Modern technology has accomplished a lot. One of its most profound impacts is its role in bringing people closer together, making geographical boundaries less relevant, and fortunately given current world realities and future trending, this applies just as much to the workplace as any other sphere of life. With your organization’s workforce becoming more diverse every day, effective diversity training is critical to success.
Creating a diverse, equal and inclusive environment is not only important for your employees, but it can also improve your talent recruitment and innovation efforts.
To get workplace diversity and inclusion right, you need to build a culture where everyone feels valued and heard.
Leading an inclusive office is about more than hiring individuals with diverse backgrounds, cultures, and lifestyles.
Although that is a great starting point, inclusion requires a little bit more effort from team leaders, so with 2020 approaching, why not make "Creating a more inclusive workplace" one of your business resolutions?
In today's article, we'll give you some guidance on how you can achieve that goal, so keep reading to enhance your leadership skills even further!
Today, businesses have become more diverse than ever, with people from various backgrounds & cultures adding immense value to every organization. In fact, workplace diversity enables project managers to leverage new skills and methods to solve problems. It also improves creativity by fostering diverse points of view and ideas. According to a study by McKinsey & Co, companies with diversity are 35% more likely to perform better than the ones without. Here are 7 ways project managers can lead a diverse team effectively.
PwC Video (2:53 minutes)
Our brains are wired to make assumptions, which can sometimes be off base. We think it's an honest mistake; science calls it a blind spot.
Do you feel like you are working in an inclusive environment? Organizations of all kinds – including corrections – have wrestled with how to create an inclusive culture and promote inclusivity for decades. Now the stakes are even higher to develop and cultivate a culture that promotes excellence by leveraging everyone’s skills, abilities, knowledge, and workplace experiences. Focusing on your workforce’s diverse talents will promote a heightened awareness of each person’s contribution and produce higher performing teams.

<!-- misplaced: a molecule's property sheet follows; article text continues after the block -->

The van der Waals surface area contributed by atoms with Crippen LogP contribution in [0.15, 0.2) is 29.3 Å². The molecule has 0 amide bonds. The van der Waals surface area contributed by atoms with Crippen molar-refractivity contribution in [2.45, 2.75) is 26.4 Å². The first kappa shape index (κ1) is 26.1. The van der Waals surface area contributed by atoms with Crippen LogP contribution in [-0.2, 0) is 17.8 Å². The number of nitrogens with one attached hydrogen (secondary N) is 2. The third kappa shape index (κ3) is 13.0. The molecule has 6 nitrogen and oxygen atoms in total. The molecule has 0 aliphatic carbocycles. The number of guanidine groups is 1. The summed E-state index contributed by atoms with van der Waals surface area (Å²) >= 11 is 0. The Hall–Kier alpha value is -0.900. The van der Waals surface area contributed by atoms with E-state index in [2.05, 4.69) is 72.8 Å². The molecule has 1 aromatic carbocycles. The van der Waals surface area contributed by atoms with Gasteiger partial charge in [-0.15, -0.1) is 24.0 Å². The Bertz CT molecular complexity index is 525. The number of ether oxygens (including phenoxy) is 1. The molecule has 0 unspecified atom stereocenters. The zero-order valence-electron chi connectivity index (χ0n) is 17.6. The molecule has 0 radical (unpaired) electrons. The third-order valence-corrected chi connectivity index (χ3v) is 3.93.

If you are interested in being part of a team where everyone can contribute and feel they are a valued member, this one-hour interactive webinar sponsored by the National Institute of Corrections (NIC) will benefit you. In this webinar, we explore the benefits of building inclusion across multi-disciplinary teams in corrections to increase cultural awareness, operational effectiveness, and program efficacy.
Originally broadcast on March 31, 2021.
This is part two in a four part series.
Prepare to learn Building Inclusion (I.C.E):
I ncrease effective communication and collaboration between teams and working units;
C odify processes and behaviors that promote innovative solutions to complex issues; and
E xcel in the face of organizational change.
Alfranda Durr, CEO ALD & Associates LLC
Kari Heistad, CEO Cultural Coach International
Alfranda (Al) and Kari are Certified Diversity and Inclusion Practitioners with 40 plus years of combined experience conducting in-person and virtual training on a wide range of Human Resources, Diversity, Equity, and Inclusion topics. Al and Kari have partnered on a popular diversity webinar series covering a wide range of diversity topics. Combined, Al and Kari bring varied perspectives and worldviews to their presentations.
After reading the article “Trauma of the incarceration Experience” (DeVeaux, M., 2013). I felt compelled to look further into the importance of understanding the value of cultural competence in corrections. In today’s world where we see blue lines versus black lives corrections seems to be just on the edge. I feel that it is important to be proactive in understanding where law enforcement seems to be veering. It seems that the root of DeVeaux’s trauma stems from a lack of competence which is probably the case for most situations.
Not only would cultural competence improve the likelihood of traumatic experience but it would also help in maintaining control of an institutionalized setting. According to the national center for cultural competence there needs to be at least five elements in place to understand this concept.
AIHR - Academy to Innovate HR Video (4:11 minutes)
What is D&I and how can it drive organizational success? We define Diversity&Inclusion and discuss how deploying it effectively can bring a positive impact to organizational performance.
Diversity and inclusion go hand in hand. After all, you can increase your diversity hiring efforts in order to reach your workforce diversity goals all you like, if you don’t have a culture that ensures everyone feels welcome, you might as well save yourself the trouble.
Look for “cognitive” diversity, which is mixing people together with different thinking styles, habits and perspectives